Does caffeine affect better sports performance?
Higher, stronger, further ... the Olympic motto, the motto of the Games and the International Olympic Committee. Three words that every athlete knows and implements. How to do it? Here is some evidence that coffee - or rather the caffeine it contains - improves sports performance and increases physical endurance.
For years banned ...
In 1984, caffeine was entered by the IOC Medical Committee on the list of prohibited means in sport. It was banned during the competition and the condition for a positive result of doping control was the concentration of caffeine in urine not exceeding 15 µg / ml. This dose was later reduced to 12 µg / ml. It was not until January 1, 2004 that the World Anti-Doping Agency (WADA) removed caffeine from the list of prohibited drugs . It is interesting that caffeine detected in horses during races is treated as doping.
Drink a cup of coffee before training
Coffee before training? A lot of us have heard, but not everyone knows why it works. Caffeine consumed in moderate amounts has a positive effect on mental and physical performance. It affects the body by blocking adenosine receptors, which in turn increases the secretion of adrenaline, dopamine and serotonin in our body.
It is recommended to consume coffee before training, because it increases energy levels and stimulates the body. Studies show that the best time to absorb caffeine is about an hour before training.
Drinking coffee after training is not recommended because caffeine inhibits mTOR kinase (mammalian target of rapamycin). This process causes an increase in muscle protein synthesis, so it can interfere with the increase in muscle mass. Drinking coffee after training can be beneficial if you want to burn fat - you can read about it in another article on our blog.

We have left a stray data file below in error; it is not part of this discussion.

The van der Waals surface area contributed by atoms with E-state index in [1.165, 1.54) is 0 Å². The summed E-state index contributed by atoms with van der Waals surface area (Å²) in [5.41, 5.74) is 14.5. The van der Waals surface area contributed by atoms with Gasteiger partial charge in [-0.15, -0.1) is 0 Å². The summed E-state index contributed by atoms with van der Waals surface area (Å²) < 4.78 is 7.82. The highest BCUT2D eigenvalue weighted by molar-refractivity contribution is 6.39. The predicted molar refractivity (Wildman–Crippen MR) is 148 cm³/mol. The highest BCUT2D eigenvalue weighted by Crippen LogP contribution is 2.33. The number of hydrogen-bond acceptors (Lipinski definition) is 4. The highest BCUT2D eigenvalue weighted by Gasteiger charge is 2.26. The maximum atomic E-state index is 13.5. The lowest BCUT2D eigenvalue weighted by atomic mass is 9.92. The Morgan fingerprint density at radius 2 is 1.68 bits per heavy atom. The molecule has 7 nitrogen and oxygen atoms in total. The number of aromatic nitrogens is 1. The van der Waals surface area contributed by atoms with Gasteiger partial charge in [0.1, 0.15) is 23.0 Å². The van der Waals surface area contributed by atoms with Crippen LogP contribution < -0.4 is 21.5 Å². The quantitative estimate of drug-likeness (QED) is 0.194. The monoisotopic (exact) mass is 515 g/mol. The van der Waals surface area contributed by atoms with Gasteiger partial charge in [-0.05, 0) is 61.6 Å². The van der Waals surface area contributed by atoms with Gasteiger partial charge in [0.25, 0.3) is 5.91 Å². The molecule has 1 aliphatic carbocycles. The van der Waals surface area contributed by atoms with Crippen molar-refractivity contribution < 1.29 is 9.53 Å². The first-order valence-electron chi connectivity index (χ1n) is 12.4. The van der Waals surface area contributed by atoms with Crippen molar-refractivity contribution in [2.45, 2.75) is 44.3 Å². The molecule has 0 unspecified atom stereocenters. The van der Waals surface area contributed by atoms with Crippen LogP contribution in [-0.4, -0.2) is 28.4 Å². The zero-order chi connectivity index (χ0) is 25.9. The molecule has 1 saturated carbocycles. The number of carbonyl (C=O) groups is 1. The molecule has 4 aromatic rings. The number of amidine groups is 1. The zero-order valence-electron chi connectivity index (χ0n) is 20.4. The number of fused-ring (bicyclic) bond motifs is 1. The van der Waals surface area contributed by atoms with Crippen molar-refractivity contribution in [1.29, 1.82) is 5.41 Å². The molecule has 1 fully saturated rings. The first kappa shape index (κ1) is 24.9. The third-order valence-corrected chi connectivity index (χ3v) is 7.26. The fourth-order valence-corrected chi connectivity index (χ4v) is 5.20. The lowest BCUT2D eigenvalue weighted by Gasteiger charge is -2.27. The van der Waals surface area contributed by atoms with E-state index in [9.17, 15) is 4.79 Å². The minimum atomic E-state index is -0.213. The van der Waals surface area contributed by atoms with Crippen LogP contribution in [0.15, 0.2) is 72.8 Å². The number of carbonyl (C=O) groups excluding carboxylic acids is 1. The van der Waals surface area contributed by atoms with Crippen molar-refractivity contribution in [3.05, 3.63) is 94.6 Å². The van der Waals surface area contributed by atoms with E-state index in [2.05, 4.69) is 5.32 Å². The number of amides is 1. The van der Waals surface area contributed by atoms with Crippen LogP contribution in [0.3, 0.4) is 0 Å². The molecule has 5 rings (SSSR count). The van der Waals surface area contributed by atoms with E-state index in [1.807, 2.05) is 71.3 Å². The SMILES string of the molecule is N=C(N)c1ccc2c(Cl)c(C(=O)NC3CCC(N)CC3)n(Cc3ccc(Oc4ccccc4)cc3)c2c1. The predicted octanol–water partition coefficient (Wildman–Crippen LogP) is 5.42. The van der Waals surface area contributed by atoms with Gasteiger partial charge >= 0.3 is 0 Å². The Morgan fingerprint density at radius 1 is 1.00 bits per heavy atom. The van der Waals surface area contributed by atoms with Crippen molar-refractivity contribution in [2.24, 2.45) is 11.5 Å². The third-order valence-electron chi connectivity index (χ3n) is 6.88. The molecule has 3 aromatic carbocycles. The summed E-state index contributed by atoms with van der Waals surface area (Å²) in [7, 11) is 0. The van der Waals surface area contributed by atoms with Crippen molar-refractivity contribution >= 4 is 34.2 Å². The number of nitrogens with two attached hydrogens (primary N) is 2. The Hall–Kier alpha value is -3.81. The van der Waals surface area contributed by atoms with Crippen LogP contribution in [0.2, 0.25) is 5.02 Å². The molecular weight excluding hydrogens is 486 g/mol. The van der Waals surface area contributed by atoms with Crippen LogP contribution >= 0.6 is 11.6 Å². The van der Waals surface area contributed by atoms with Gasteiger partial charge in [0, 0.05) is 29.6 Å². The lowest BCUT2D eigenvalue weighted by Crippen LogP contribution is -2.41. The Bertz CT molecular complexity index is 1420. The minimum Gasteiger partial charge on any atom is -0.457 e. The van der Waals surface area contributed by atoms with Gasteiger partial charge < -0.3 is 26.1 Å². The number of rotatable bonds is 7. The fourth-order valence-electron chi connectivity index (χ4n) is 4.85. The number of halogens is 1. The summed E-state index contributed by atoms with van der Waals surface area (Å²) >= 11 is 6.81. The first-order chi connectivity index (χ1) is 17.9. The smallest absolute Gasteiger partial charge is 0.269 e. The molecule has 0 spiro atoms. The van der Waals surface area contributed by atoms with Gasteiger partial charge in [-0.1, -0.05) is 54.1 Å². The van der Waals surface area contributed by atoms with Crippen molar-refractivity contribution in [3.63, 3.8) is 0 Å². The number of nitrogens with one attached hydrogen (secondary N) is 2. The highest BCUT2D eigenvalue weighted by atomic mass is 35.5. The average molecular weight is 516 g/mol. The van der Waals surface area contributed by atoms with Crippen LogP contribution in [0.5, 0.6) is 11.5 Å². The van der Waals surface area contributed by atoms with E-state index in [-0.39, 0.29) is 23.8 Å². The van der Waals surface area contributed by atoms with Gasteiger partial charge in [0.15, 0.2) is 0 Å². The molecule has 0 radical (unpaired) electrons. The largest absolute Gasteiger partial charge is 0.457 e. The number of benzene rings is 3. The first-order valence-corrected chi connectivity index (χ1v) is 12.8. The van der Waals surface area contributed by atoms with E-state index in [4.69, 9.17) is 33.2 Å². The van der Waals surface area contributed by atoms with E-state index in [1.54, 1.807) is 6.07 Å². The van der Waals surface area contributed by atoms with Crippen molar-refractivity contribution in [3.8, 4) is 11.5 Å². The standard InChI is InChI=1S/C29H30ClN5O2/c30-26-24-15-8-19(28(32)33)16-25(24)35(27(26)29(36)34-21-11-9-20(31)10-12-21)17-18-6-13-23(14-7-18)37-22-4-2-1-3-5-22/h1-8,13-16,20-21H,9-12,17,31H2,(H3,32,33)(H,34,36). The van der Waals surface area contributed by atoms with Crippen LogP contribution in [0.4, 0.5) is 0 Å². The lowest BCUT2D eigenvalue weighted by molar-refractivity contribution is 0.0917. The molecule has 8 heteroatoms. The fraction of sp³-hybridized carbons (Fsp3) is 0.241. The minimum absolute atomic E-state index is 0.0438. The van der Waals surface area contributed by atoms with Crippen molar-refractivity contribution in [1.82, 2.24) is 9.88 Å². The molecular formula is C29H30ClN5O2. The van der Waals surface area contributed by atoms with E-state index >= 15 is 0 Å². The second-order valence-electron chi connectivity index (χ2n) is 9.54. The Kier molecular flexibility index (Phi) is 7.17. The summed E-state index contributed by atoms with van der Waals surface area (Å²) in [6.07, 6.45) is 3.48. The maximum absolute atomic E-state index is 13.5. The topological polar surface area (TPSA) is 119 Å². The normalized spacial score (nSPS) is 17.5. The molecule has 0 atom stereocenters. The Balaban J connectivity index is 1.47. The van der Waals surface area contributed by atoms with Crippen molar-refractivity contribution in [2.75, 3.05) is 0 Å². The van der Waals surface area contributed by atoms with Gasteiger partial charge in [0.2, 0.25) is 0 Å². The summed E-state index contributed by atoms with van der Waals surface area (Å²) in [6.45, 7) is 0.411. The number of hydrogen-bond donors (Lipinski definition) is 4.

Caffeine and increased endurance during training
Researchers from Japan have proved that drinking coffee can increase blood flow in blood vessels by up to 30%, which, as a result of proper oxygenation of cells, improves endurance and physical condition. Regular drinking of coffee increases endurance and reduces fatigue after training.
According to Ori Hofmekler, coffee triggers a mechanism that releases BDNF (brain-derived neurotrophic factor), which in addition to the brain is also produced in the muscles, where it supports the most important element called the neuromotor. Muscles without a neuromotor function like an 'engine without ignition'.
Dr. Terry Graham of the University of Guleph in Canada has shown that caffeine increases calcium secretion, which affects muscle tone.
In the following, I will present several studies conducted over the years on various groups of athletes.
Research conducted by David Costill in the '70s was the moment when interest in caffeine as an erogenous substance increased. The research was conducted on cyclists who were given a placebo substance and caffeine in a dose of 330 mg in the form of coffee. Athletes were randomly given a dose of caffeine or a placebo "capsule". The results of the experiment were as follows: cyclists consuming caffeine improved their ride time from 75 min in the case of placebo to 96 min after ingesting caffeine. The tests were carried out until exhaustion at the level of 80% of the maximum oxygen consumption .
Another study was based on the administration of caffeine at the beginning of training at a dose of 250 mg, and then during the exercise of assimilation of another 250 mg in 7 doses. The result was a 20% increase in work performed during a 2-hour bike ride .
Wiles et al. in the publication "The effects of caffeine ingestion on performance time, speed and power during a laboratory-based 1 km cycling time-trial" conducting a study on a group of 8 trained cyclists who were to cover 1 km distance on a bicycle ergometer proved that caffeine in a dose 5 mg / kg body weight improves driving speed and power. Compared to the placebo effect, caffeine increases time improvement by 3.1%. Average speed and power also improved